LDL phenotype is an outdated designation to identify a large LDL type from a small LDL type. LDL phenotype was used in the past because accurate data on individual LDL subgroups was not available or inaccurate. Today the LPP™ test gives accurate information on large-buoyant and small-dense LDL subgroups and this is much more specific for treatment and risk assessment than phenotype.
Phenotype is one result that represents an average density or size for all LDL subgroups and is useful if the value of LDL is high but is very misleading if LDL is low. In fact when LDL is low or reduced in treatment the end result is often a more smalldense LDL profile with a type B phenotype. Therapy such as statin drugs remove mostly large-buoyant LDL leaving the treated patient with a much reduced LDL particle number that is comprised of a higher percentage of small-dense LDL. Since overall particle numbers are reduced this is a positive result for the patient.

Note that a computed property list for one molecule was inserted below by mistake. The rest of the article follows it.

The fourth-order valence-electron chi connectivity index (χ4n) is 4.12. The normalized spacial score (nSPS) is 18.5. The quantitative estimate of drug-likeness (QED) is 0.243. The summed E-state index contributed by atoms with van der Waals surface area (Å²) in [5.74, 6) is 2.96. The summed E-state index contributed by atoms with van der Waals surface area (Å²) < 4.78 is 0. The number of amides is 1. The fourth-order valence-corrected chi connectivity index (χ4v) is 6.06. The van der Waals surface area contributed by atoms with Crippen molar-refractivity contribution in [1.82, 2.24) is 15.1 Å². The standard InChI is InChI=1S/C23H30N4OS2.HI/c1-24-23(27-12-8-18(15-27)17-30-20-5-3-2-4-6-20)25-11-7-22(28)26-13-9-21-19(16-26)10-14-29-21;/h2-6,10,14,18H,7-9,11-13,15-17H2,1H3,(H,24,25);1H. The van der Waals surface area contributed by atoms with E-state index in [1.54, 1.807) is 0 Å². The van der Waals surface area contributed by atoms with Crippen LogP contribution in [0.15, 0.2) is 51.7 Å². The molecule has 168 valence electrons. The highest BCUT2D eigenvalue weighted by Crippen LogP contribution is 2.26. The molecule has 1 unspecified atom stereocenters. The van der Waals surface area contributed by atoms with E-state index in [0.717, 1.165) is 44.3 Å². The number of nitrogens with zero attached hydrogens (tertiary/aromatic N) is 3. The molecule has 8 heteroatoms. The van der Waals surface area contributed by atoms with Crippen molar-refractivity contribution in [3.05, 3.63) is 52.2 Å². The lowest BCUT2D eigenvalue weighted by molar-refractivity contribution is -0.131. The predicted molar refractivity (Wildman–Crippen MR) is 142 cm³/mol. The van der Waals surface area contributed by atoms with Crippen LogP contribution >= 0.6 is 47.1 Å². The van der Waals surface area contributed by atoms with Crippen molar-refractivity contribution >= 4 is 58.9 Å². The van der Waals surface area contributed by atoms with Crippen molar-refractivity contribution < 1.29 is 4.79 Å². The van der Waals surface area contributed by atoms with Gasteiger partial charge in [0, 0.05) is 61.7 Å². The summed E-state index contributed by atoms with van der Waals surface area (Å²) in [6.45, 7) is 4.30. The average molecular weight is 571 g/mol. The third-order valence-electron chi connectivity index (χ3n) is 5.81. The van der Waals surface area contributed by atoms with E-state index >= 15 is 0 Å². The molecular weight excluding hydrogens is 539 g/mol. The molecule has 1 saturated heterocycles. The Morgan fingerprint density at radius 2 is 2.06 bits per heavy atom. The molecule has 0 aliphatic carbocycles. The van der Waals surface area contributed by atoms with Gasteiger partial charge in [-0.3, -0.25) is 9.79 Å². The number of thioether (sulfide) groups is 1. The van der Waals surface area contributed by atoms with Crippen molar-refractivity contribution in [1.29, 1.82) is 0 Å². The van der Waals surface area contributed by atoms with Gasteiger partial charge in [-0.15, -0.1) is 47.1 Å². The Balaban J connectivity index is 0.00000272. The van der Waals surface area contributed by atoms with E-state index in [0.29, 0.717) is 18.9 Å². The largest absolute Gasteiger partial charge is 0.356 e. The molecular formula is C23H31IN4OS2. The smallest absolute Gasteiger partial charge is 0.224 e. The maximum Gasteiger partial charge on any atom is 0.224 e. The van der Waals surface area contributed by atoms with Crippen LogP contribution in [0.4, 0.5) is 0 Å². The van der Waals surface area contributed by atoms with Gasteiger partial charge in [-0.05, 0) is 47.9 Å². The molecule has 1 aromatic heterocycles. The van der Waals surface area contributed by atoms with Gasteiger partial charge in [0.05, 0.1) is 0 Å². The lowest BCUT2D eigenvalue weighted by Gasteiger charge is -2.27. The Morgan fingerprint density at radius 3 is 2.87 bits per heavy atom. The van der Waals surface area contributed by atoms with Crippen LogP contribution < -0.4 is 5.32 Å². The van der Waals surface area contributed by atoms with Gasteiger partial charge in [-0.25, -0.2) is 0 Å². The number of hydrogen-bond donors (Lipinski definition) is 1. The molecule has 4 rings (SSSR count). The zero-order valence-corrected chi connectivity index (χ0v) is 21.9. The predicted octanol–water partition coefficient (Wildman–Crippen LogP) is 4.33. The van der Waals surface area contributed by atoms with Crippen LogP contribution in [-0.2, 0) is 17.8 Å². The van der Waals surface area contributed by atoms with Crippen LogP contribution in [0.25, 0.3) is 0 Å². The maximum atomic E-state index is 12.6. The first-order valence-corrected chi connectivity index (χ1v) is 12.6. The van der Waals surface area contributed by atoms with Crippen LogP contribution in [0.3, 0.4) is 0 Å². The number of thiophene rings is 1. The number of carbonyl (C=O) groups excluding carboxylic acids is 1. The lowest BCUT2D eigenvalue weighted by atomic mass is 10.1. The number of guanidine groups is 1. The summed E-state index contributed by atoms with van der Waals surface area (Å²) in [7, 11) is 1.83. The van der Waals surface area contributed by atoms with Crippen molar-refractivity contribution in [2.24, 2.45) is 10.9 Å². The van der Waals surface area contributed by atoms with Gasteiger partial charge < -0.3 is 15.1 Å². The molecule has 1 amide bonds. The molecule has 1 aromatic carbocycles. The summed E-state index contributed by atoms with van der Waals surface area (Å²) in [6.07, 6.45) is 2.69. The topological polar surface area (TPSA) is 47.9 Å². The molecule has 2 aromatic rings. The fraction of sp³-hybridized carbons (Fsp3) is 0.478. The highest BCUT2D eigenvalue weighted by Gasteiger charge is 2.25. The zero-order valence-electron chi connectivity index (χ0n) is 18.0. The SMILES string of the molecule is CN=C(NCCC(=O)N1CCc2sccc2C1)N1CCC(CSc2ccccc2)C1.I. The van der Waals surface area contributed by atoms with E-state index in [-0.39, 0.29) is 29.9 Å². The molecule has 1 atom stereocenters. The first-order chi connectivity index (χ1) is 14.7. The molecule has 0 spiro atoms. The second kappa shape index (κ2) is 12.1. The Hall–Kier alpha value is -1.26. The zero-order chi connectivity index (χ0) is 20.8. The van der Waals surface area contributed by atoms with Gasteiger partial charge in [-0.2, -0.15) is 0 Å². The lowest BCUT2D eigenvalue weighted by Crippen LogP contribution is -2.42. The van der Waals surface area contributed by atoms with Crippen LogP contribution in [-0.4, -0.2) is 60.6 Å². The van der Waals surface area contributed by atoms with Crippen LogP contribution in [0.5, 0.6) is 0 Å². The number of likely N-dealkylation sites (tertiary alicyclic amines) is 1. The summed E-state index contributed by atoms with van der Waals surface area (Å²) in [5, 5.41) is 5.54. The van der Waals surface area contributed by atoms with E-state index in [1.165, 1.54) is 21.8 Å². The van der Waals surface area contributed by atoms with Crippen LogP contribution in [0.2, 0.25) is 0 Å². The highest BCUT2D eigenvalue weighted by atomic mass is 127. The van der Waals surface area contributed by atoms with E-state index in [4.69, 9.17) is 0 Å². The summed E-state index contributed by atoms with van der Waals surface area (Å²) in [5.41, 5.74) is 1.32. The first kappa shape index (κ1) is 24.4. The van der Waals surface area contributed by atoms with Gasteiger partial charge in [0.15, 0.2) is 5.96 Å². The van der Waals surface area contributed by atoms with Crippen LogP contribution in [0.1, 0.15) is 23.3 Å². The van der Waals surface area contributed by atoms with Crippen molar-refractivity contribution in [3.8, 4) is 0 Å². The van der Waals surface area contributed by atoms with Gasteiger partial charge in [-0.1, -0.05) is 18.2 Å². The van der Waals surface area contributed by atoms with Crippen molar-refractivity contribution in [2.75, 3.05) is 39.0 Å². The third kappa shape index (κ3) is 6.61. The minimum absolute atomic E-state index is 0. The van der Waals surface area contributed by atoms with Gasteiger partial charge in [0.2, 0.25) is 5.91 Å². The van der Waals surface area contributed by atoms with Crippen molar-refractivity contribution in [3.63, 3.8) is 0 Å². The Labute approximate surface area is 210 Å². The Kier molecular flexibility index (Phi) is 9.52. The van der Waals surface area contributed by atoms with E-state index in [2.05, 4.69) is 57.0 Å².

A better method for LDL risk assessment and treatment is to use the number of LDL III and IV particles as a guide. These values give the exact number of type B or the most atherogenic LDL particles regardless of the phenotype designation.
The qualitative phenotype result can be determined in an alternate way rather than from the mean LDL density by looking at the dense LDL III and LDL IV subgroups. If both LDL III and LDL IV are “normal” then the phenotype is “Type A”. If one or both LDL III or LDL IV is “borderline” then the phenotype is “Type I” and if one or both LDL III or LDL IV is “high” then the phenotype is “Type B”.